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Revision as of 13:45, 14 August 2008 by Boris (Talk | contribs) (New page: =Advanced techniques for hard to squash bugs= ==How to run Eclipse so that you can attach an external debugger== To be able to connect a debugger to Eclipse, it has to be started in debu...)

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Advanced techniques for hard to squash bugs

How to run Eclipse so that you can attach an external debugger

To be able to connect a debugger to Eclipse, it has to be started in debug mode. With a Sun VM, the following magic command line does the trick:

-vmargs -Xdebug -Xnoagent -Xrunjdwp:transport=dt_socket,address=8000,server=y,suspend=n

Note how we use suspend=n to let Eclipse start without waiting for a debugger to connect. For issues during startup, you want to use suspend=y so that the VM waits for you to connect a debugger before it starts running Eclipse. If you start Eclipse by running the executable directly, you can put the options in your eclipse.ini file instead like this:


To attach an external debugger, start another instance of Eclipse and follow these steps:

1. Pick a project containing the Eclipse code you want to debug. We will be debugging what is called a "Remote Java Application". The debugger needs a project when creating the launch configuration because otherwise it would not be able to look up classes and their source code. Make sure that the code in the project matches the exact version of your running Eclipse. If you want to play it safe, I recommend creating a project as follows: Open the Plug-ins view, select all, and pick "Add to Java Search" from the context menu. This will create a project called "External Plug-in Libraries" that matches your currently running Eclipse instance. If the Eclipse instance used for debugging is set up differently, you may have to change your target platform (Window > Preferences > Plug-in Development > Target Platform) before opening the Plug-ins view.

2. Create a launch configuration for a "Remote Java Application": Select the project from step one. Open the debug launch configuration dialog using Run->Debug..., select "Remote Java Application", and click the button for creating a new launch configuration. The default values should be good, with your project from step one, and the port number matching the one from the command line or eclipse.ini.

Adding System.out.println to code that is not checked out

Sometimes you would like to understand the dynamics of code that is not checked out as a project in your workspace. The obvious way to do this is to use breakpoints, but sometimes (especially when debugging UI event processing code) you don't want to interrupt the control flow. It turns out that you can have arbitrary code executed by the debugger by using conditional breakpoints. Create a breakpoint, then right-click on the breakpoint in the left sidebar and select "Breakpoint Properties...". Check "Enable Condition" and put something like the following in the text box below the check box:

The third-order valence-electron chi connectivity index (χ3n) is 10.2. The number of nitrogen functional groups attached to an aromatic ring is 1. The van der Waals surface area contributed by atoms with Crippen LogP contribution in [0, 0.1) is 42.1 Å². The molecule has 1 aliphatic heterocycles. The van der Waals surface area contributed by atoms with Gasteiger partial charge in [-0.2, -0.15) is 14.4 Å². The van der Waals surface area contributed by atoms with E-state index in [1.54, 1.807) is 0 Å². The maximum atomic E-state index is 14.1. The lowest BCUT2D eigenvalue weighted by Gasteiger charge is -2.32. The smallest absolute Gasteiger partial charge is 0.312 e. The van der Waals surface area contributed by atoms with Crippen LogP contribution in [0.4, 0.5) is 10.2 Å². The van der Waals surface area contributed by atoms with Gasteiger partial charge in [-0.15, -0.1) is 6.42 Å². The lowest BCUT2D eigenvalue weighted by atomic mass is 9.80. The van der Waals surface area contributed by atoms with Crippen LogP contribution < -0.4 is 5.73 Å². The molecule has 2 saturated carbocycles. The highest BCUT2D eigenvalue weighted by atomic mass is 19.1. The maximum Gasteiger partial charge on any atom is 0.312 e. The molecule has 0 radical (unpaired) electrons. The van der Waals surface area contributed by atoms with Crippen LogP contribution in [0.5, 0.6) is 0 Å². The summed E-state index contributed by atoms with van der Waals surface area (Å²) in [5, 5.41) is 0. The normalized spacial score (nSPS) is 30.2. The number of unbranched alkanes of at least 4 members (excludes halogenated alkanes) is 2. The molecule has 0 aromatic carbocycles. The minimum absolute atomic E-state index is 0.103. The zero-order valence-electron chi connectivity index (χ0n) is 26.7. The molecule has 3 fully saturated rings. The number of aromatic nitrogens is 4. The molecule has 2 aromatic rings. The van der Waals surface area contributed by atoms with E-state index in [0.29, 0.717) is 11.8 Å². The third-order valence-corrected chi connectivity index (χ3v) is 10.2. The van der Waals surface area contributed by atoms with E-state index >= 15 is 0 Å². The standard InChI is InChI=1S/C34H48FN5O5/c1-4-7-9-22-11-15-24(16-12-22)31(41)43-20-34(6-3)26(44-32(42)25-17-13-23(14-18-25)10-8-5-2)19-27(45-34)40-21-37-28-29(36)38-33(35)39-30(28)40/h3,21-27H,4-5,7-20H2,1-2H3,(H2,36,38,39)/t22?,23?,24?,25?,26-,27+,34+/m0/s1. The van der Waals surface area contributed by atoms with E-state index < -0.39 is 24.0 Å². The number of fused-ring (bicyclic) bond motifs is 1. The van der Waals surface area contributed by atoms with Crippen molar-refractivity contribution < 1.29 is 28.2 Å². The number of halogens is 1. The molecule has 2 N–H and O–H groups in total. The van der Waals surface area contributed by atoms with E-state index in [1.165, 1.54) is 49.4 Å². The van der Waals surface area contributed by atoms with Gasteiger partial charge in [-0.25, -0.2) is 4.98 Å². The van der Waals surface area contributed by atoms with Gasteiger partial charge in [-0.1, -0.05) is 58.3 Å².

System.out.println("Ran some code in the context of " + this);
return false;

The "return false" is key - the debugger will never actually stop the program execution at this breakpoint, but it will still execute whatever code you put before the "return false".

Thread Dumps

For information about thread dumps and how you can create them please see the excellent wiki page for How to report a deadlock. Now if only some other Ninja could explain how best to "see" a deadlock in a thread dump that would be great.

Debug "Widget is disposed" exceptions

The problem with debugging "Widget is disposed" exceptions is that at the time the exception happens, it is already too late. To get to the bottom of issues like this, you need to record information about what happened earlier. Here is one useful technique: Get SWT from HEAD and add a field "creationException" to (or whatever resource has the widget disposed problem), initialized in the constructor as follows:

 creationException = new RuntimeException();

Then, you set up an exception breakpoint for SWTException and reproduce the problem. In the debugger, you can then select the frame with the image and execute "creationException.printStackTrace()" from within the debugger.

Similarly, you can capture information about when the resource was disposed by adding a field "disposalException" and setting it in the "destroy" or "releaseWidget" method.

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